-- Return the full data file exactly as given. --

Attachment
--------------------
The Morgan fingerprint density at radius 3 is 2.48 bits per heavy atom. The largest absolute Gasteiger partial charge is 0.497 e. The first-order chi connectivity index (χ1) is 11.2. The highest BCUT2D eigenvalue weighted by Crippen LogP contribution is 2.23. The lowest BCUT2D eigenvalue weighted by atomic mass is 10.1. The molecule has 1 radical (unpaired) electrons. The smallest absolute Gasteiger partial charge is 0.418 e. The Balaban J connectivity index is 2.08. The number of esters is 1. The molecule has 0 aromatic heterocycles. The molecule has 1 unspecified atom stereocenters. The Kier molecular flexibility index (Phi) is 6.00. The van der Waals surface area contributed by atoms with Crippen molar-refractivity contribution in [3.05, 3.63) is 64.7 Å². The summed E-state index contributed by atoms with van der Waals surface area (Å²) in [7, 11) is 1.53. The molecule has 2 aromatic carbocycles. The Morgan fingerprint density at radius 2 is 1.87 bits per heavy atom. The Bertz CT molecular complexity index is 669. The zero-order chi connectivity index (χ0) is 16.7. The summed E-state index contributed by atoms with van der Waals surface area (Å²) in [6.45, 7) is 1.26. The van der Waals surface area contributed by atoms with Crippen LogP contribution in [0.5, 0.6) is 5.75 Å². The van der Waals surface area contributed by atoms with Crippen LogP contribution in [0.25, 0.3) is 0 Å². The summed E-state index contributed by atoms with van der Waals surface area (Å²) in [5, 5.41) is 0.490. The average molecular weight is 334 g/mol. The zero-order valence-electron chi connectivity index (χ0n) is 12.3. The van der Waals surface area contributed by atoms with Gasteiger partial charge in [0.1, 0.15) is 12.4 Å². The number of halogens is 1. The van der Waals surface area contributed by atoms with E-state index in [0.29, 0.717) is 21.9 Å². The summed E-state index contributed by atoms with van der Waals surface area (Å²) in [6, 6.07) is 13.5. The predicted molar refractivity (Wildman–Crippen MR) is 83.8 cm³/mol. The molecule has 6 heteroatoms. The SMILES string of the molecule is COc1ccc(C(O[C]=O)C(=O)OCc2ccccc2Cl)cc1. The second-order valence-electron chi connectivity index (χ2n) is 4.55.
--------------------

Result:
The Morgan fingerprint density at radius 3 is 2.48 bits per heavy atom. The largest absolute Gasteiger partial charge is 0.497 e. The first-order chi connectivity index (χ1) is 11.2. The highest BCUT2D eigenvalue weighted by Crippen LogP contribution is 2.23. The lowest BCUT2D eigenvalue weighted by atomic mass is 10.1. The molecule has 1 radical (unpaired) electrons. The smallest absolute Gasteiger partial charge is 0.418 e. The Balaban J connectivity index is 2.08. The number of esters is 1. The molecule has 0 aromatic heterocycles. The molecule has 1 unspecified atom stereocenters. The Kier molecular flexibility index (Phi) is 6.00. The van der Waals surface area contributed by atoms with Crippen molar-refractivity contribution in [3.05, 3.63) is 64.7 Å². The summed E-state index contributed by atoms with van der Waals surface area (Å²) in [7, 11) is 1.53. The molecule has 2 aromatic carbocycles. The Morgan fingerprint density at radius 2 is 1.87 bits per heavy atom. The Bertz CT molecular complexity index is 669. The zero-order chi connectivity index (χ0) is 16.7. The summed E-state index contributed by atoms with van der Waals surface area (Å²) in [6.45, 7) is 1.26. The van der Waals surface area contributed by atoms with Crippen LogP contribution in [0.5, 0.6) is 5.75 Å². The van der Waals surface area contributed by atoms with Crippen LogP contribution in [0.25, 0.3) is 0 Å². The summed E-state index contributed by atoms with van der Waals surface area (Å²) in [5, 5.41) is 0.490. The average molecular weight is 334 g/mol. The zero-order valence-electron chi connectivity index (χ0n) is 12.3. The van der Waals surface area contributed by atoms with Gasteiger partial charge in [0.1, 0.15) is 12.4 Å². The number of halogens is 1. The van der Waals surface area contributed by atoms with E-state index in [0.29, 0.717) is 21.9 Å². The summed E-state index contributed by atoms with van der Waals surface area (Å²) in [6, 6.07) is 13.5. The predicted molar refractivity (Wildman–Crippen MR) is 83.8 cm³/mol. The molecule has 6 heteroatoms. The SMILES string of the molecule is COc1ccc(C(O[C]=O)C(=O)OCc2ccccc2Cl)cc1. The second-order valence-electron chi connectivity index (χ2n) is 4.55.